Apples from numerous origins are sold in the U.S. market, which is supplied principally by fruit from Washington State, as can be seen in the chart below.

Average historic arrival volumes of apples in the U.S. market, by origin


Source: USDA Market News via Agronometrics. (Agronometrics users can
view this chart with live updates here)
Average historic apple prices in the U.S. market have oscillated between around US$1.00 and US$1.75 per kilo over the last decade.

Historic weekly prices (USD/KG) of apples in the U.S. market


(Source: USDA Market News via Agronometrics. (Agronometrics users can
view this chart with live updates here)
But in the panorama of apples in the U.S., there is one variety that has stood out from the others – Honeycrisp. This queen of the U.S. apple market has great growth potential and excellent prospects…

Fruit in Charts: The winners and losers of 2018 (Part 3 of 3)

This article is the culmination of two previous posts that explored which commodities grew the most and the least through prices and volumes in both 2018 and over the last eight years. You can catch up on those previous articles with the following links:
The Winners and Losers of 2018 (Part 1 of 3)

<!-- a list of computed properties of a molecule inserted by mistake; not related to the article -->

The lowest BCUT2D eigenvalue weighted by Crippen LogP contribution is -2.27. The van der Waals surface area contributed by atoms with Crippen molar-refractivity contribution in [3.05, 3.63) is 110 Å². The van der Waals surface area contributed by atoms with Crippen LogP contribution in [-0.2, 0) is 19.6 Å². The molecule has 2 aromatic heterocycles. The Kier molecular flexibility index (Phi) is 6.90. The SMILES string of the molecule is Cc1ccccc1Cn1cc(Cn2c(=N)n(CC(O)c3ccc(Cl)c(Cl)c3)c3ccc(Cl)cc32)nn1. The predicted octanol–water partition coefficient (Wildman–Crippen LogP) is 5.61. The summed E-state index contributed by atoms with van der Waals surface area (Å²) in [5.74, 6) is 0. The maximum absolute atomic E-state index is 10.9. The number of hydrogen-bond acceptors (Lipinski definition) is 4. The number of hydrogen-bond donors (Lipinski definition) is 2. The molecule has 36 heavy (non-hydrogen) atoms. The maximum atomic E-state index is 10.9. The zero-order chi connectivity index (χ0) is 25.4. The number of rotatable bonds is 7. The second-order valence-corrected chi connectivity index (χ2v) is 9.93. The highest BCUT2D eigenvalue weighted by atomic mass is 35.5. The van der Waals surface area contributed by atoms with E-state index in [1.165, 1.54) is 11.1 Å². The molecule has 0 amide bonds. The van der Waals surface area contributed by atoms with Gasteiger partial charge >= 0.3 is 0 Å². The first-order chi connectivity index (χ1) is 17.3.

The Winners and Losers of 2018 (Part 2 of 3)

In the process of writing the previous two articles, we saw that many of the commodities that had the highest prices also had the lowest volumes, and vice-versa. This begs the question, where are the best opportunities in this industry, where is growth and how do we define it? So in this article we will look at creating an index that combines the two factors and see if it can shed some light on this.

One of the most contentious commodities of 2018 was avocados, which saw the biggest drop in average yearly price compared with all other commodities we track. Avocados also saw one of the largest increases in volume of any commodity that we track. In …

Fruit in Charts: The winners and losers of 2018 (Part 2 of 3)

Here is part two of three looking at the winners and losers of 2018. The previous article was based on pricing information made available by the USDA market data, and here we will look at the volume data.

The USDA’s volume data is one of the most complete representations of a market available everywhere – not only considering imports to the U.S., but national production to a large extent as well. In 2018 we also saw a big improvement to the data set, which now offers more complete information for several commodities (mostly citrus), which used to only partially include U.S. production. Average Yearly Volumes by Commodity (Source: USDA Market News via Agronometrics)
[Agronometrics users can view this chart with live updates here
In the table below we can see the ranking of commodities by percentage of growth, which offers some good insights when considering the commercialization of the fruit the data set is trying to represent. By far the biggest increase in volume is for lemons and or…